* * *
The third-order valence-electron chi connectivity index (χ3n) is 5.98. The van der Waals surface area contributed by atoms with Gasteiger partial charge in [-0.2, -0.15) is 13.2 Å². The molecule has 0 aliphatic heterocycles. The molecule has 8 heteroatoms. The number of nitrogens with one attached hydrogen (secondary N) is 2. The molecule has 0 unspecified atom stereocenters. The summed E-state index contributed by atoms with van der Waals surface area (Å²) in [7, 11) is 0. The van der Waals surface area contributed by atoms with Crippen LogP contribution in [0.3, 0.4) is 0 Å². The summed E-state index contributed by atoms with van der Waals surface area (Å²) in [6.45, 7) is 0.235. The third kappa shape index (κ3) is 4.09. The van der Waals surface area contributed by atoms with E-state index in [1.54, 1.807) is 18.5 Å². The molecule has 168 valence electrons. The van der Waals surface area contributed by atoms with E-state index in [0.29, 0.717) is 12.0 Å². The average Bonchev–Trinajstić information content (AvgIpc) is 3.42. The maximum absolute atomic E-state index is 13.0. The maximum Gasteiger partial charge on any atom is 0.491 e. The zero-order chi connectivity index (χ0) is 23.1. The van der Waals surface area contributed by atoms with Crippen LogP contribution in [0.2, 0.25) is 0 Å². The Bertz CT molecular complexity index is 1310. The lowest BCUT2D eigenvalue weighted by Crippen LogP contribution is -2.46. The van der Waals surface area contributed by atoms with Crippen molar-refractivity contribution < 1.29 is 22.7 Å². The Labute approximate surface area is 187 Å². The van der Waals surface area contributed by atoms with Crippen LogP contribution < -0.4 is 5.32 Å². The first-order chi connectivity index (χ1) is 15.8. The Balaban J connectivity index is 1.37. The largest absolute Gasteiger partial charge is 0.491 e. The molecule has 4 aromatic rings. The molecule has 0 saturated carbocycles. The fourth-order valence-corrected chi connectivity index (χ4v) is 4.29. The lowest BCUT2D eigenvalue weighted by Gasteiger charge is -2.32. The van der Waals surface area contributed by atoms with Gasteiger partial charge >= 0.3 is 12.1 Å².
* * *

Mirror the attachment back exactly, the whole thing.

The third-order valence-electron chi connectivity index (χ3n) is 5.98. The van der Waals surface area contributed by atoms with Gasteiger partial charge in [-0.2, -0.15) is 13.2 Å². The molecule has 0 aliphatic heterocycles. The molecule has 8 heteroatoms. The number of nitrogens with one attached hydrogen (secondary N) is 2. The molecule has 0 unspecified atom stereocenters. The summed E-state index contributed by atoms with van der Waals surface area (Å²) in [7, 11) is 0. The van der Waals surface area contributed by atoms with Crippen LogP contribution in [0.3, 0.4) is 0 Å². The summed E-state index contributed by atoms with van der Waals surface area (Å²) in [6.45, 7) is 0.235. The third kappa shape index (κ3) is 4.09. The van der Waals surface area contributed by atoms with E-state index in [1.54, 1.807) is 18.5 Å². The molecule has 168 valence electrons. The van der Waals surface area contributed by atoms with E-state index in [0.29, 0.717) is 12.0 Å². The average Bonchev–Trinajstić information content (AvgIpc) is 3.42. The maximum absolute atomic E-state index is 13.0. The maximum Gasteiger partial charge on any atom is 0.491 e. The zero-order chi connectivity index (χ0) is 23.1. The van der Waals surface area contributed by atoms with Crippen LogP contribution in [0.2, 0.25) is 0 Å². The Bertz CT molecular complexity index is 1310. The lowest BCUT2D eigenvalue weighted by Crippen LogP contribution is -2.46. The van der Waals surface area contributed by atoms with Crippen molar-refractivity contribution < 1.29 is 22.7 Å². The Labute approximate surface area is 187 Å². The van der Waals surface area contributed by atoms with Crippen LogP contribution < -0.4 is 5.32 Å². The first-order chi connectivity index (χ1) is 15.8. The Balaban J connectivity index is 1.37. The largest absolute Gasteiger partial charge is 0.491 e. The molecule has 4 aromatic rings. The molecule has 0 saturated carbocycles. The fourth-order valence-corrected chi connectivity index (χ4v) is 4.29. The lowest BCUT2D eigenvalue weighted by Gasteiger charge is -2.32. The van der Waals surface area contributed by atoms with Gasteiger partial charge >= 0.3 is 12.1 Å².